Why do we want to go to Mars?

What are scientists hoping to find out?

After Earth, Mars is the most earth like planet in the Solar System.

It’s in something called the ‘Goldilocks Zone’ – that means its close enough to the Sun to be able to sustain life – not too hot that any life is just blasted away or too cold that there’s not enough energy for lifeforms to survive.

To help sustain life as we know it, you need two key things – water and methane – and both have been found on Mars.

Scientists have found patterns in the rock and dark stripes across the land that suggest there were once rivers on Mars.  Maybe that water is still there – under the surface of the planet.

The Mars atmosphere also has methane, and that’s a gas that can be a sign of organic activity.

NASA and the European Space Agency are working together on a project called the Aurora Programme that will send a special robot to Mars called the ExoMars Rover in a special mission to determine if life exists – or ever existed on the red planet.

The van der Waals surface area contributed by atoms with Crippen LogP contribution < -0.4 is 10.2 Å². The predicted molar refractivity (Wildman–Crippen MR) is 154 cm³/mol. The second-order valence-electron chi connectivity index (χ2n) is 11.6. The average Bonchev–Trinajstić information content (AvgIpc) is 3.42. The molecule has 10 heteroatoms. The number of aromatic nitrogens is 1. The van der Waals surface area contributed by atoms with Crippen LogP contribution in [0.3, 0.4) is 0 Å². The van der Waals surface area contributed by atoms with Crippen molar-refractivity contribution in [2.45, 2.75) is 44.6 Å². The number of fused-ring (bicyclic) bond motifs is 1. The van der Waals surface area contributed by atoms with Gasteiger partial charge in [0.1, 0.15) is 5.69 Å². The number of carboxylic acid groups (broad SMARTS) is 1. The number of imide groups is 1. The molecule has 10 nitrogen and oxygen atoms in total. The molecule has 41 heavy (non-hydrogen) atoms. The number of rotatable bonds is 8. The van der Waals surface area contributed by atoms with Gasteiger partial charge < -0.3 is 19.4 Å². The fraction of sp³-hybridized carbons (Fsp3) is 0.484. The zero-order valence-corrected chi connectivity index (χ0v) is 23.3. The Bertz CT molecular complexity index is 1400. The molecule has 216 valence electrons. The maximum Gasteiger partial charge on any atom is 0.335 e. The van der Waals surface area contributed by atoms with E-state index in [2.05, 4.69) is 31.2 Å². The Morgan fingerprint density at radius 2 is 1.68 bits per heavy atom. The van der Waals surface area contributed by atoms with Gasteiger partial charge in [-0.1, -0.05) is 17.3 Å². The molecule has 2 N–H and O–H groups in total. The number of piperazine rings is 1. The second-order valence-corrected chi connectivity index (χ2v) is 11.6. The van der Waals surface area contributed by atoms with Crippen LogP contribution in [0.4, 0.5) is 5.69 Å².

The ExoMars Rover will probe the planet like never before and provide unprecedented data on the history and composition of this fascinating world.

Whilst the goal is to send human astronauts to Mars, before any human can set foot on Mars, scientists need to know as much as possible about the red planet, like what are the dangers to human explorers and how easy is it to live and work on Mars?

The ExoMars Rover mission will be followed by a further mission in the 2020s, which will provide data for a planned human mission in the 2030s.

The ExoMars Rovers will use the very latest technology – panoramic cameras with enhanced zoom, infrared spectrometers and organic molecule analysers to test samples.

You can hear Deep Space High: Destination Mars on Fun Kids Radio or listen to the series below!

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Deep Space High: Destination Mars with support from the UK Space Agency.

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